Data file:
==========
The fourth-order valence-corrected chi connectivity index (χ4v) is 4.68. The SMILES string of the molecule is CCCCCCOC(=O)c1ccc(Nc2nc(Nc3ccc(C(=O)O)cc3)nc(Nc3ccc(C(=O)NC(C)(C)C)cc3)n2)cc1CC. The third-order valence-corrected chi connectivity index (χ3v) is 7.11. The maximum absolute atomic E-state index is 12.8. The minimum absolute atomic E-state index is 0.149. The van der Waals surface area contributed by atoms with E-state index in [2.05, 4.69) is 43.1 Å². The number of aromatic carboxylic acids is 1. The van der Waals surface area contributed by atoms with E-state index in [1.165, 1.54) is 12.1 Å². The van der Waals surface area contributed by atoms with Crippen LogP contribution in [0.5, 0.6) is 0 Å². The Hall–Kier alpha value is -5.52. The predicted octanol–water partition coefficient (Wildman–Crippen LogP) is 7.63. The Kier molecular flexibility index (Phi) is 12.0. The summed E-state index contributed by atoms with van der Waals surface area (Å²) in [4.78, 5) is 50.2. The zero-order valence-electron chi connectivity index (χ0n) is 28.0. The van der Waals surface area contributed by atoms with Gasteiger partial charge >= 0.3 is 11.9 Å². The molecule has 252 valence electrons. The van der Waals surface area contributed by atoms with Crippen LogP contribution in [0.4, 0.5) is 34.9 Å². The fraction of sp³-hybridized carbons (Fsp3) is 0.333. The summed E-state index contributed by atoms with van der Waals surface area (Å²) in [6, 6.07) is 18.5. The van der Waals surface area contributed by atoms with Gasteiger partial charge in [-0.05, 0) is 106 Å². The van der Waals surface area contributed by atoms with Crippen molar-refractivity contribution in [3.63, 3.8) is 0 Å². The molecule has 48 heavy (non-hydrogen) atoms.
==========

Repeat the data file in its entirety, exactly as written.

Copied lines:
The fourth-order valence-corrected chi connectivity index (χ4v) is 4.68. The SMILES string of the molecule is CCCCCCOC(=O)c1ccc(Nc2nc(Nc3ccc(C(=O)O)cc3)nc(Nc3ccc(C(=O)NC(C)(C)C)cc3)n2)cc1CC. The third-order valence-corrected chi connectivity index (χ3v) is 7.11. The maximum absolute atomic E-state index is 12.8. The minimum absolute atomic E-state index is 0.149. The van der Waals surface area contributed by atoms with E-state index in [2.05, 4.69) is 43.1 Å². The number of aromatic carboxylic acids is 1. The van der Waals surface area contributed by atoms with E-state index in [1.165, 1.54) is 12.1 Å². The van der Waals surface area contributed by atoms with Crippen LogP contribution in [0.5, 0.6) is 0 Å². The Hall–Kier alpha value is -5.52. The predicted octanol–water partition coefficient (Wildman–Crippen LogP) is 7.63. The Kier molecular flexibility index (Phi) is 12.0. The summed E-state index contributed by atoms with van der Waals surface area (Å²) in [4.78, 5) is 50.2. The zero-order valence-electron chi connectivity index (χ0n) is 28.0. The van der Waals surface area contributed by atoms with Gasteiger partial charge >= 0.3 is 11.9 Å². The molecule has 252 valence electrons. The van der Waals surface area contributed by atoms with Crippen LogP contribution in [0.4, 0.5) is 34.9 Å². The fraction of sp³-hybridized carbons (Fsp3) is 0.333. The summed E-state index contributed by atoms with van der Waals surface area (Å²) in [6, 6.07) is 18.5. The van der Waals surface area contributed by atoms with Gasteiger partial charge in [-0.05, 0) is 106 Å². The van der Waals surface area contributed by atoms with Crippen molar-refractivity contribution in [3.63, 3.8) is 0 Å². The molecule has 48 heavy (non-hydrogen) atoms.